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Thursday, October 1, 2009

Top 10 Things You Didn't Know About National Parks

Survivor's Tree Oklahoma City National Memorial
Jerry Laizure / AP

Not Your Typical Park
Forget lush forests, purple mountains and majestic wildlife. Some of the country's most popular national parks are important historic landmarks, like the Statue of Liberty and Alcatraz Island. Even the site of the 1995 Oklahoma City bombing falls under the care of the national-park system, which looks after the memorial and what is known as the Survivor Tree, a century-old Dutch elm that endured the blast despite having its trunk charred by flames and most of its

Wrangell-St. Elias National Park
Joseph Sohm / Visions of America / Corbis

The Big One
Wrangell-St. Elias National Park and Preserve in Alaska is the largest park in the country. At six times the size of Yellowstone, it is the meeting point of four major mountain ranges and includes nine of the 16 highest peaks in the U.S. The preserve contains three climate zones, which means that it has everything from giant glaciers to wetlands to one of the largest active volcanoes in North America — in the Wrangell Mountain range, pictured here.

White Sands National Monument
Ed Darack / Science Faction / Corbis

Explosions in the Desert
White Sands National Monument spans more than 275 sq. mi. of New Mexico desert and contains the largest gypsum dune fields in the world. But because the park lies adjacent to the country's largest military installation — a 3,200-sq.-mi. missile range — the crystalline waves are often closed to the public while the Defense Department conducts top-secret (and presumabl

Dry Tortugas National Park
Tony Arruza / CORBIS

Boondocks, U.S.A.
Located 70 miles from Key West in the Gulf of Mexico, Dry Tortugas National Park is a collection of seven tiny islands that can be reached only by boat or plane, making it the country's most remote national park. Besides a stunning amount of marine life (it's home to the third largest barrier-reef system, outside of only Australia and Belize), the park boasts an impressive military and nautical history. The 163-year-old stronghold of Fort Jefferson was once used to house prisoners during the Civil War, and a 17th century Spanish galleon was uncovered by dive

Redwood National Park
Richard Schultz / Corbis

Some Big Trees
They're world famous. The redwoods at the Redwood National and State Parks — in Oregon and on the north coast of California — are the tallest trees on the planet. Many of them stand more than 30 stories high. Up until 2006, the 370-ft. Stratosphere Giant held the title for tallest tree on Earth, but three others — the Hyperion (378.1 ft.), Helios (376.3 ft.) and Icarus (371.2 ft.) — superseded it when they were discovered in Eureka, Calif.

Old Faithful Geyser
Pete Saloutos / CORBIS

Not So Faithful?
If you're looking for a reason to trek to Yellowstone National Park, consider this: the geyser dubbed Old Faithful might not be reliable for long. The lapse between steam blasts has lengthened by about 14 minutes in recent years, most likely because of an earthquake in 1983 that altered subterranean water levels. At least four other geysers in the park have been permanently damaged by vandals who threw litter into the geysers' mouths.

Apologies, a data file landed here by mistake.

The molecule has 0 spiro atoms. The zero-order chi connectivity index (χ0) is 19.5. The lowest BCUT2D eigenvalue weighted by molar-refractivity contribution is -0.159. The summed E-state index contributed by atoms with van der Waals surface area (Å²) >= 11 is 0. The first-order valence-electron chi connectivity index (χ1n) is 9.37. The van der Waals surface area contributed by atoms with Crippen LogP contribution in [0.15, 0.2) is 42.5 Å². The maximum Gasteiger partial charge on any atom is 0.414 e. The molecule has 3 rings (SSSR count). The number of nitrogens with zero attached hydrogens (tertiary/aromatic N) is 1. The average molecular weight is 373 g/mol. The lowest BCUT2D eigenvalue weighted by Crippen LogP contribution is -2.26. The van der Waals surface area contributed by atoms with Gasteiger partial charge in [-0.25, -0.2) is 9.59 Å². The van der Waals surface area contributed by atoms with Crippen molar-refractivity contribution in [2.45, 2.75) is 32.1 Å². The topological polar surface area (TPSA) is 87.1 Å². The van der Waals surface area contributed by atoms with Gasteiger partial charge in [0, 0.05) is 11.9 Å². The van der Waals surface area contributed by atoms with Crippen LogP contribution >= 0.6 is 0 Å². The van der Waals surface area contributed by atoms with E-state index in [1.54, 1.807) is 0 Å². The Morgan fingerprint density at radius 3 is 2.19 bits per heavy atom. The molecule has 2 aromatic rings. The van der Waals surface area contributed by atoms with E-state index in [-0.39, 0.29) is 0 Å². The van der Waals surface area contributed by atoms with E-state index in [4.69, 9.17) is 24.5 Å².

MIKE HUTCHINGS / Reuters / Corbis

Growing More Than Sequoias
National parks have been coping with a spate of unwelcome visitors recently — marijuana growers, who raise thousands of plants on federal lands. Usually tied to Mexican drug cartels, the pot plantations inflict considerable environmental damage and pose serious safety risks: they're frequently guarded by traffickers with automatic weapons and night-vision goggles (park rangers often arm themselves with M-16s as they scout for drug fields). In August, authorities at California's Sequoia National Park found a $36 million marijuana-cultivation operation just half a mile from a popular tourist site.

Joseph Sohm / Visions of America / Corbis

Odd State Out
Poor Delaware. It's the only state in the country not to have a national park, monument or any other site in the federal system. (Even American Samoa, Guam and Puerto Rico have one. The Virgin Islands has five.) Lawmakers from the tiny state (itself smaller than 15 national parks) have spent years trying to land a National Historic Site to showcase its colonial history, so far fruitlessly. But with Delawarean Joe Biden as Vice President, Senator Tom Carper has s

Crater Lake National Park
Roger Ressmeyer / CORBIS

Deep Blue
Southern Oregon is home to the largest lake in the U.S., in Crater Lake National Park. Lying in a volcanic basin, Crater Lake was created when the 12,000-ft.-high Mount Mazama collapsed 7,700 years ago following a large eruption. It is 1,943 ft. deep — deep enough to hide 1½ Empire State Buildings. About 530 in. of winter snow per year provide the lake with plenty of wate

Aniakchak National Monument
Fred Hirschmann / Science Faction / Corbis

Be Alone with Nature. Really Alone
The National Park Service boasted about 275 million visitors last year; virtually none of them went to Aniakchak. The national monument and preserve in rural Alaska recorded just 10 visitors in 2008, mainly on account of the park's remote location in the Aleutian Islands, 450 miles southwest of Anchorage, and its abysmal weather. (The most visited park site, by contrast — the Blue Ridge Parkway in North Carolina and Virginia — drew more than 16 million people.) Aniakchak is accessible only by boat and seaplane, which often can't land because of fog and wind (the gusts can lead to hypothermia even in summer, the Park Service warns). If you make it, don't expect much in the way of luxury or even a gift shop: the government has no public facilities on the 600,000-acre site.


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